THE VANISHED SEASONS.
. BT RICHARD HO(fITT.
When first the snow drop told of flowers,
Os Spring, what busy hopes were ours;
Whilst yet fair nature's folded powers
Were silver cold;
Os April-sweets in sunbow-showcrs,
And May's flower-gold.
The violet and tlie primrose fleet,
In their old stations did we meet,
As travellers, passingly who greet,
Just seen and fled :
And then was Spring, that maiden sweet,
A beauty dead.
Then Summer came, a matron fair,
Showering June’s roses on the air;
With field-flowers waving everywhere,
In meadows bright:
With blissful sounds, with vissions rare,
A large delight.
How rich the woods '. how loud with song !
How glad was nature’s heart and strong!
With beams that might not linger long
The Summer shone :
A scythe was heard—a sound of wrong—
And she was gone.
Next sjjn-burnt Autumn trod the plain,
With ruddy fruits, and rustling grain ;
And laboring steed, and loaded wain ;
And mirthful cheer :
Then vanished she with all her train,
From stubbles sere.
The light unspringing from the ground,
The light of flowers no more is found ;
Nor song of birds, nor stream’s glad sound,
May longer flow :
Now winter with dead leaves is crowned,
Where shall we go ?
Whore gleams the fire on Milton’s bust,
Gold bronzing Time insidious rust :
And in strong Shukspeare's light we must
Our joyance take :
And, to the past and present just,
Fresh summer make.
It shall not he a time of gloom '
Gathered from nature's endless bloom,
With happy light will we illume
The season sad :
And nightly make our winter-room
An Eden glad !
They never more may breathe her name,
That cherish’d name of gentle tone ,
'Tis blotted out in lines of shame,
On every page where once it shone.
Oh ! may yon never," never know,
The startling dream'that haunts her rest,
Since that sad hour, her conscious brow
Was lent to warm a faithless breast.
That brow, whose changing lines were such,
As charmed the worn! ring painter s vie w.
At which the master gazing much,
Forgot his cnsal as lie drew :
The loftiest far among the proud,
And loveliest still amid the fair—
No more shall tempt the glittering crowd.
To l'orge the chains they smil'd to wear.
That voice, between whose words of guile,
Such 'witching tone of passion rung.
That music's soil would pate o the while,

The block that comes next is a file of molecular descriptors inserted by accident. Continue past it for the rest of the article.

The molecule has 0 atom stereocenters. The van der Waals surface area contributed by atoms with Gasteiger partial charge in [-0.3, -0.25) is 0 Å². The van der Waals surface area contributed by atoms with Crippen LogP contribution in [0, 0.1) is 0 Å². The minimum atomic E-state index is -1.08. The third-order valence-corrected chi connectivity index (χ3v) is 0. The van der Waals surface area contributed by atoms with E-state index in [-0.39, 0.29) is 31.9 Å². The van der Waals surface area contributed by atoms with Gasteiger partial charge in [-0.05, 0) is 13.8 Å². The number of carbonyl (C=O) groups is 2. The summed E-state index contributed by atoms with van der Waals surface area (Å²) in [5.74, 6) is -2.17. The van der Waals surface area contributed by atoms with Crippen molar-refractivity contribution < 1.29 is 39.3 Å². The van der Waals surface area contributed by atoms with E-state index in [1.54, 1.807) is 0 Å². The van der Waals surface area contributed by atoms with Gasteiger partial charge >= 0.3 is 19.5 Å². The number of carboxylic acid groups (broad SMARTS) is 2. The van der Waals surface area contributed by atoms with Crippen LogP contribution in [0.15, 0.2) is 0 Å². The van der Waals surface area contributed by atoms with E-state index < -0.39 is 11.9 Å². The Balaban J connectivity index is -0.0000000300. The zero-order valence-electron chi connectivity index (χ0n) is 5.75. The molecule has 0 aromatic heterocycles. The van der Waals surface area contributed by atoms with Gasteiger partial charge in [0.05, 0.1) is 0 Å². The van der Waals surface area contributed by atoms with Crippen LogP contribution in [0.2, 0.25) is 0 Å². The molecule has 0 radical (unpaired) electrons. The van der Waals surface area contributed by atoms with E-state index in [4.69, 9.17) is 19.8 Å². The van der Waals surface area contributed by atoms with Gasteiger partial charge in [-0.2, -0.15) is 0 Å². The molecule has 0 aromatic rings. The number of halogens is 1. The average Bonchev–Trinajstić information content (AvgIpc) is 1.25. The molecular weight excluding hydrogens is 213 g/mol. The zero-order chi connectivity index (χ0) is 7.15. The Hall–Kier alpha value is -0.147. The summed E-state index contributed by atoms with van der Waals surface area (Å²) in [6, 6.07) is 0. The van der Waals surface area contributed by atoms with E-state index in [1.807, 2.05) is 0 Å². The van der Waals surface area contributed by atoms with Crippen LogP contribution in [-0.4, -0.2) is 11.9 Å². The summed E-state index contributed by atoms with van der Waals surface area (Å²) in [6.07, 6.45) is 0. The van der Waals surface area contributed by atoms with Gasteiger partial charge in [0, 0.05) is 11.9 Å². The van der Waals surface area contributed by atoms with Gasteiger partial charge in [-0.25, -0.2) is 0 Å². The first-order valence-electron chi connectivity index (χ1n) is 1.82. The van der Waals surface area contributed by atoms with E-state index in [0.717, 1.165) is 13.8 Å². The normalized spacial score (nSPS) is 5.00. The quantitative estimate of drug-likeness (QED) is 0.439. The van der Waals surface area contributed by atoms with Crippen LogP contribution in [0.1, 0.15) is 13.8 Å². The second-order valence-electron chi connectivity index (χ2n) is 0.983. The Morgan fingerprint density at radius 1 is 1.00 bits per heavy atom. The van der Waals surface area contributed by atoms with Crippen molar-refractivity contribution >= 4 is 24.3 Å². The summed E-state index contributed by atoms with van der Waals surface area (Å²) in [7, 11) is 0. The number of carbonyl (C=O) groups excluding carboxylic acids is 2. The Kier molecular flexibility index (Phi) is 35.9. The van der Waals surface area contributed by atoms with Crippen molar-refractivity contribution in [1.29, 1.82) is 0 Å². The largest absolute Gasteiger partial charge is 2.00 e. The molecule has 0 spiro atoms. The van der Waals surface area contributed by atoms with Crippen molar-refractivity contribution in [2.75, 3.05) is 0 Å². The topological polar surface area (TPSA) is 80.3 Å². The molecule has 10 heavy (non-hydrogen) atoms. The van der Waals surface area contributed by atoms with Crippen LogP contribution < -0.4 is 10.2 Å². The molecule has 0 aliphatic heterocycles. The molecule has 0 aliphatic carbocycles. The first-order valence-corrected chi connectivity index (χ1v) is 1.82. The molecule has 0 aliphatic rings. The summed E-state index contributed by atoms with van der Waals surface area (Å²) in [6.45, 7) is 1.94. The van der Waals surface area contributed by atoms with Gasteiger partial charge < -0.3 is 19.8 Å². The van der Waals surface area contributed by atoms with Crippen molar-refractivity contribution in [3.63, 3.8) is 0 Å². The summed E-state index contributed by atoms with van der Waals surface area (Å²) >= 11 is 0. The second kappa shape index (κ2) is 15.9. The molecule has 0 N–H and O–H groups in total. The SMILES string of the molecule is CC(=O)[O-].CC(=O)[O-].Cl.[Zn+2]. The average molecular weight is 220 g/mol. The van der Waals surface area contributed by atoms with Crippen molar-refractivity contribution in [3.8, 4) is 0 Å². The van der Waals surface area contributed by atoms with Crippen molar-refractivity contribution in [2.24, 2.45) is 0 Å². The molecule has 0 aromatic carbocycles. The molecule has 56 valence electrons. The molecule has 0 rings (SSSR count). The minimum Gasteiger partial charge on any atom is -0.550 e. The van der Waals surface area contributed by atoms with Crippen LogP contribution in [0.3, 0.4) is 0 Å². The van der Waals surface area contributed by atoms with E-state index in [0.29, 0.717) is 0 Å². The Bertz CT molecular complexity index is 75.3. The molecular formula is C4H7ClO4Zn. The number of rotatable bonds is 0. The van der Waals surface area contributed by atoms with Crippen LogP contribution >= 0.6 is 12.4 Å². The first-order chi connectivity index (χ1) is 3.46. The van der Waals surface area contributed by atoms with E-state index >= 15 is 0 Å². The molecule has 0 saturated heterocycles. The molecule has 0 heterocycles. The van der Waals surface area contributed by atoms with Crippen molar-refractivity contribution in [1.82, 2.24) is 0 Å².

Negleetlu! of the lute s! o strung ;
No longer 'mid the tuneful choir,
Shall strive to wake the trembling lay,
Nor love ia.r friendship more aspire,
To sigh beneath it- thrilling swav.
\et looks at . tl. ~ke are vain,
Though rn ik a 1 lay soothe, and pravers ir.tu
They cannot hre ik the galling chain,
hieh binds the victim child of sin,
I.ike some trail bark upon the wave,
Deserted by the idle air.
Not all the power which man may have,
l in burst the spell which keeps it there.
Affecting Anecdote of an Alger
ine ('aitaix. An Algerine Wlptain had
been taken ilurmg a piratical incursion bv
a French vessel, whose commander had
treated him with marked humanity and
kindness during his captivity, and had at
last restored him to liberty. The Algerine
r ecognized this officer in the person of one
of the victims they were in the act of tying
to the cannon’s mouth, lie instantly flew
to the Doy, implored the Frenchman’s
pardon, and stated the motives which made
him site for his life. The ferocious‘Dev
refused to listen to him, and ordered the
cannon to be tired. The Aigorme unhesi
tatingly threw himself upon the French
man, embraced him, and closely pressing
Inin to bjs arms, turned to the gunner, and
calmly said—“ Fire! since I cannot save
my benefactor, 1 shall die with him.” Ail
the spectators were affected at this sight:
the gunner withdrew, and the people re>-'
cued the Frenchman in spite of the l)ev
who, though unmoved at the scene, ivie
unable to oppose any resistance.—[Camp
bell’s Letters liutn the South
“Man, is the god of the dog lie knows
no other; he can understand no other;
And see how lie worship: him'. With
what reverence he crouches at his fi t
with what love he fawns upon him, with
" bat dependence lie looks tip to him, and .
uith what cheerlnl nlncritv he obeys him.'
His whole soul is v.lapped up in hi< god:
all the powers and faculties of hi* natur
mrs dev ited to hi s rvice. and these puv.-
fers and facuhie arc ennobled h v the in
tercourse. Dailies ndl U >ii on ;•« , :i * f f ,,'
bo so with the ci.rLt ; : f,.p tl-, .'- pr
lb ’ Christian to shame Hum.
Jl ISC ELL AN V. I
[From the Boston Mercantile Journal.] j
The newspapers of the present day dif
fer from those which were issued from
the press half a century ago, when the
largest of the kind were only of the denti
size—and contained little more than a
brief sketch of important political events,
anil advertisements. But a modern news